January 13 Colorado Energy Cheat Sheet: Oil and gas drive Colorado’s economy, but outlook uncertain; Western Slope feels effects of regulation; WOTUS repeal?
Filed under: CDPHE, Environmental Protection Agency, Hydraulic Fracturing, preferred energy, renewable energy, solar energy
Oil and gas development contributes a rather large percentage to Colorado’s economic condition, and new numbers confirm its continued importance to the state:
A new economic report shows that oil and gas development contributed billions to Colorado’s economy in 2014 generating benefits that researchers conclude “impact every citizen in the state.”
Prepared by the Business Research Division of the Leeds School of Business, University of Colorado Boulder, for the Colorado Oil and Gas Association (COGA), the report details how oil and gas development contributed $31.7 billion in total economic impact to Colorado’s economy in 2014, along with “supporting 102,700 jobs and $7.6 billion in compensation.” From the report:
“The oil and gas industry, along with nearly all extraction industries, inherently provides substantial economic benefits due to its integrated supply chain, high wage jobs, and propensity to sell nationally and globally. Much of Colorado’s oil and gas is sold outside of the state, contributing wealth to owners, employees, governments, and schools, all of which are beneficiaries of oil and gas revenues.” emphasis added
The state’s oil and gas development would be crippled if newly proposed ballot measures calling for a ban on hydraulic fracturing and other regulatory limits are passed in 2016.
Lower oil commodity prices–a drop from $90 per barrel in 2014 to roughly $30 per barrel in January 2016 means great prices at the pump, but not good news for Colorado’s oil and gas workers:
KUSA – Oil is in an all-out freefall, dropping from roughly $90 dollars a barrel at the end of 2014 to just more than $30 per barrel Tuesday.
It’s enough to make you wonder if the industry is starting to panic.
Colorado Oil and Gas Association president and CEO Dan Haley said when commodities drop, challenges emerge.
“You’ll see some restructuring, you’ll see some tightening of jobs,” Haley said, adding that in 2015, about 2,000 people lost their jobs due to falling oil prices.
The full fallout is not likely to be known when or if the price has hit bottom, or begins to rebound, in the short or long term. Rig numbers are down and students at Colorado School of Mines are worried about the future of the industry, according to the article.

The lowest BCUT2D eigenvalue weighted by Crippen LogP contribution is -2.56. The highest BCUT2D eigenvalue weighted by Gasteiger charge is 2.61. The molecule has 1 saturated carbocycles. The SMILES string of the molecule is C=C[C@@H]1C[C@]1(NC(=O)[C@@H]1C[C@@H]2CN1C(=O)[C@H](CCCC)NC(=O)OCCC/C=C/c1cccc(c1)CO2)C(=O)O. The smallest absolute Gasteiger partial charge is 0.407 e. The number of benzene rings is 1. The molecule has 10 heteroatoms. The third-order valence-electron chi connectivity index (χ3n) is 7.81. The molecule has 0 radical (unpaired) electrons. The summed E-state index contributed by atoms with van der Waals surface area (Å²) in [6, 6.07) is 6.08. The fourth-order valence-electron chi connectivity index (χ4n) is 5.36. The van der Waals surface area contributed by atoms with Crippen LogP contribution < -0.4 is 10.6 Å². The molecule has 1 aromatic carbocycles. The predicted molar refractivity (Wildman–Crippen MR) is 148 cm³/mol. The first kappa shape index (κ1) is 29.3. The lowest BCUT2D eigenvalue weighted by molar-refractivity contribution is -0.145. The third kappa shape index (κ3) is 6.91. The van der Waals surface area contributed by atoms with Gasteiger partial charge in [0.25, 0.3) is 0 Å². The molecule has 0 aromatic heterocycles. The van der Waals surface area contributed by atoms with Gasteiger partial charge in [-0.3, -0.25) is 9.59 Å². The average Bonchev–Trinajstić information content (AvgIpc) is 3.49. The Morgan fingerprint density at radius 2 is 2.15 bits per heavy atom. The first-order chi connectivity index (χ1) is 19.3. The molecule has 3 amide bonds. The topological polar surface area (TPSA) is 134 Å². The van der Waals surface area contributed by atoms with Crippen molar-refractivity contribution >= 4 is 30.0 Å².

A report on job creation tied to a “100% renewables” future is looking a little damaged, according to the folks at Energy in Depth:
A Stanford professor who claims a transition to 100 percent renewables would be a major job creator has scrubbed his website of data showing significant long-term job losses from such a plan, according to a new review by Energy In Depth. Online records show that the professor, Dr. Mark Jacobson, edited his documents just hours after an Energy In Depth report revealed how the transition to 100 percent renewables would cause a net loss of more than 1.2 million long-term jobs, based on data pulled directly from Dr. Jacobson’s website.
The decision to alter his own data could raise additional questions about Dr. Jacobson’s plan for a 100 percent renewables energy system, a plan that has already faced significant criticism from the scientific and environmental communities.
Even if the jobs were there, as Dr. Jacobson contended, not everyone on the left is on board the “100% renewables” bandwagon:
Earlier this week, Dr. Jacobson granted a separate interview to the left-wing blog Daily Kos, which gave him a forum to respond to Energy In Depth’s report. But Dr. Jacobson likely did not anticipate another Daily Kos blogger criticizing his 100 percent renewables plan as impractical. In a comment posted to the article including Dr. Jacobson’s interview, an environmental blogger said that “no electric utility is ever going to adopt Jacobson’s plan” because, among other things, the “wind power component of Jacobson’s plan cannot be relied upon for reliable electric power generation and supply.”
Two Colorado Republicans reacted to President Barack Obama’s final State of the Union address and in particular the plight of Colorado’s Western Slope communities hit hard by the administration’s regulations: